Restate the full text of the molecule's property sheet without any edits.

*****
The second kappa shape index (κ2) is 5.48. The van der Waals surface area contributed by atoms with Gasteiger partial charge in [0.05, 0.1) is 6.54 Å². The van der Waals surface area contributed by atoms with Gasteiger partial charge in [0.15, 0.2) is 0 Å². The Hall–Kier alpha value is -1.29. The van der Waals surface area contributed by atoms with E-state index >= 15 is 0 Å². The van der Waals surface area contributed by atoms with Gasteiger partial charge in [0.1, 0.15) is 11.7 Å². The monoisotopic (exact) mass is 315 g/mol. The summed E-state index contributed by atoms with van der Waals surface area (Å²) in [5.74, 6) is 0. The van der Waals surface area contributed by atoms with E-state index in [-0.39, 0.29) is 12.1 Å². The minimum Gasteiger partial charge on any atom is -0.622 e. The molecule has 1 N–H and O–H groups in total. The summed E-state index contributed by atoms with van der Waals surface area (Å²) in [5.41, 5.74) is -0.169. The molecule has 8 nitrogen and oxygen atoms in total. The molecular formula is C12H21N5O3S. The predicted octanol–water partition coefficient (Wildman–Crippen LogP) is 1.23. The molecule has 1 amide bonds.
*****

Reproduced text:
The second kappa shape index (κ2) is 5.48. The van der Waals surface area contributed by atoms with Gasteiger partial charge in [0.05, 0.1) is 6.54 Å². The van der Waals surface area contributed by atoms with Gasteiger partial charge in [0.15, 0.2) is 0 Å². The Hall–Kier alpha value is -1.29. The van der Waals surface area contributed by atoms with E-state index >= 15 is 0 Å². The van der Waals surface area contributed by atoms with Gasteiger partial charge in [0.1, 0.15) is 11.7 Å². The monoisotopic (exact) mass is 315 g/mol. The summed E-state index contributed by atoms with van der Waals surface area (Å²) in [5.74, 6) is 0. The van der Waals surface area contributed by atoms with E-state index in [-0.39, 0.29) is 12.1 Å². The minimum Gasteiger partial charge on any atom is -0.622 e. The molecule has 1 N–H and O–H groups in total. The summed E-state index contributed by atoms with van der Waals surface area (Å²) in [5.41, 5.74) is -0.169. The molecule has 8 nitrogen and oxygen atoms in total. The molecular formula is C12H21N5O3S. The predicted octanol–water partition coefficient (Wildman–Crippen LogP) is 1.23. The molecule has 1 amide bonds.